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A Visit With 2-26 DALE MAGNUSON

Dale Magnuson, 30, is the head coach of the Century boys swimming and diving team that won the Section One, Class AA title on Saturday. This is his first year as head coach of the Panthers. He started coaching in 2000 as an assistant coach on the Mayo girls team. His wife, Megan Magnuson, was the head coach. He took over as the Century girls coach in 2001.

Post-Bulletin: You won a section title as a team and are sending eight swimmers to state. How big an achievement is that for the program?

Magnuson: The section meet on Saturday was absolutely incredible. This meet really showed the emphasis on a team aspect that high school swimming and diving offers. This was a first for Century in swimming and diving and it is always exciting when you can be the first team to do something like this.  I am really proud of these guys as they worked very hard all year to get to this point.

Post-Bulletin: You have had a great deal of success recently, but you don’t have a pool at Century. Where does the team train and does that make it harder on the team?

Magnuson: Between not having a pool and the recent law changes about diving, it is very difficult to organize practice times. For the past two years, we have had the swimmers practice at the Mayo pool after Mayo is done with their practice, and the divers practice at the JM pool with the Mayo divers after the JM practice. This makes communication between the swimmers and the divers very difficult, but we manage to work things out as best as possible. Our practice times are between 5:30 p.m. and 7:30 p.m., which isn’t ideal for the student athletes, but we focus on the fact that even without a pool we are able to have a very successful program.

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Post-Bulletin: You have won more than 40 straight dual meets and four straight Big Nine championships. What is the key to having such great team success?

Magnuson: I can’t take credit for the boys’ team successes until this year. Kent Quackenbush has been a great coach for the sport of swimming in this city for many years. He really built the Century boys’ program to where it is now and he helped to get my wife and me into the high school program.

 Swimming is a very individual sport, but at the high school and college level the focus is turned more into a team sport. We still focus on individual effort and best times during each event, but I stress to each athlete that we are a team and we do things together as a team. By focusing on the team aspect we use each other to help each other out I tell my teams every year a similar thing which is, "Believe in your coaches, believe in your teammates, and most importantly, believe in yourself."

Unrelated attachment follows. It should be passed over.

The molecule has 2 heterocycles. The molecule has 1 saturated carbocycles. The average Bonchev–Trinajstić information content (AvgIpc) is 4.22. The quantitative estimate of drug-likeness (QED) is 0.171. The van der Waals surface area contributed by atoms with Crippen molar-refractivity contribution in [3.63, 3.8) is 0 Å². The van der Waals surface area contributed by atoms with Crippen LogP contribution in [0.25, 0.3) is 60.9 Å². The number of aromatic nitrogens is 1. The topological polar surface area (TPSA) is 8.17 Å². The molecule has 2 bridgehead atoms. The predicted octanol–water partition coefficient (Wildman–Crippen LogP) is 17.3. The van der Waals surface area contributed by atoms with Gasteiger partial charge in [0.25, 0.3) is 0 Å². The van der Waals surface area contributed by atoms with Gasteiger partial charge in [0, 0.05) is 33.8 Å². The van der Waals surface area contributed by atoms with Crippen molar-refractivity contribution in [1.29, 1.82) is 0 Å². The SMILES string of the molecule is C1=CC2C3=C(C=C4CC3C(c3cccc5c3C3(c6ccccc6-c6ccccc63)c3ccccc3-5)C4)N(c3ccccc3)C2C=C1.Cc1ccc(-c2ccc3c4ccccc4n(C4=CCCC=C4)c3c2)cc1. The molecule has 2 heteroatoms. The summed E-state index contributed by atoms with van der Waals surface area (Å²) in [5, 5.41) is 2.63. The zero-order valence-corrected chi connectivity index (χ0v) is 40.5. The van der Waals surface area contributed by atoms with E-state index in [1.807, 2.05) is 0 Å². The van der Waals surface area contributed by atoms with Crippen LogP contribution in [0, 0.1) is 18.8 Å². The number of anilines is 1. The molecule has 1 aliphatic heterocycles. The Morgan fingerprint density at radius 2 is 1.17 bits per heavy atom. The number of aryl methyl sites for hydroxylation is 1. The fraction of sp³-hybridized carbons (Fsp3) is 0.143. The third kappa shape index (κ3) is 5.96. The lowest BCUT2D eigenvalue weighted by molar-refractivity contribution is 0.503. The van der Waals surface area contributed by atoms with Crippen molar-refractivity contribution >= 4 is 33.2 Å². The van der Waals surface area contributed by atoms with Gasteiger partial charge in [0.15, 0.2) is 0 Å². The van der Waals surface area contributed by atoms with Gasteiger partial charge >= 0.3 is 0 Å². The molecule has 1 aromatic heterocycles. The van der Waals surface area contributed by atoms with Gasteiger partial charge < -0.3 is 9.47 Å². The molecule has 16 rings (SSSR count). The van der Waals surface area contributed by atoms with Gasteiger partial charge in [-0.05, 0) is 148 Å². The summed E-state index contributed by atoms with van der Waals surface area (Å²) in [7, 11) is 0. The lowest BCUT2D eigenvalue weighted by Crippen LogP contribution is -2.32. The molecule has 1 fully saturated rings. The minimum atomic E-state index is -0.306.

Post-Bulletin: Swimmers usually have to put in a lot of time in the pool to compete at a high level. How much do your swimmers swim at an average practice?

Magnuson: As a coach, I change my practices every day based on where I feel the team is at. I don’t really focus on yardage, but more on intensity. We have a very high-intensity practice followed by a less intense practice and I try to alternate every other day. Everyone is required to be at six practices per week with three more available in the mornings that are optional. Some practice with their club teams in the morning while others practice with me.

 To make a comparison, we put in just over 6,000 yards in a two-hour afternoon practice which is about 3.4 miles in the pool.  If a swimmer chooses to also come to a morning practice, that is 1.4 miles, making a total of just under 5 miles a day in the pool. 

Post-Bulletin: Every time I talk to one of your swimmers, it seems like they all mention what a great coach you are. What's the key to having a strong coach-athlete relationship at the high school level?

Magnuson: In hearing this question I am honored by the compliment that it gives me. Both Megan and I agree that if we can make a positive impact on a student athlete’s life, in swimming or in general then we have done our jobs. If an athlete walks away from our program and feels that they made the right choice by participating then we feel that we have accomplished our goal. In our opinion the key to success is providing a fun and positive experience that encourages hard work and dedication where each individual learns how to set and reach attainable goals. It is these things that each person can take away and use for the rest of their lives.

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— Guy N. Limbeck

Century wins section championship. C4

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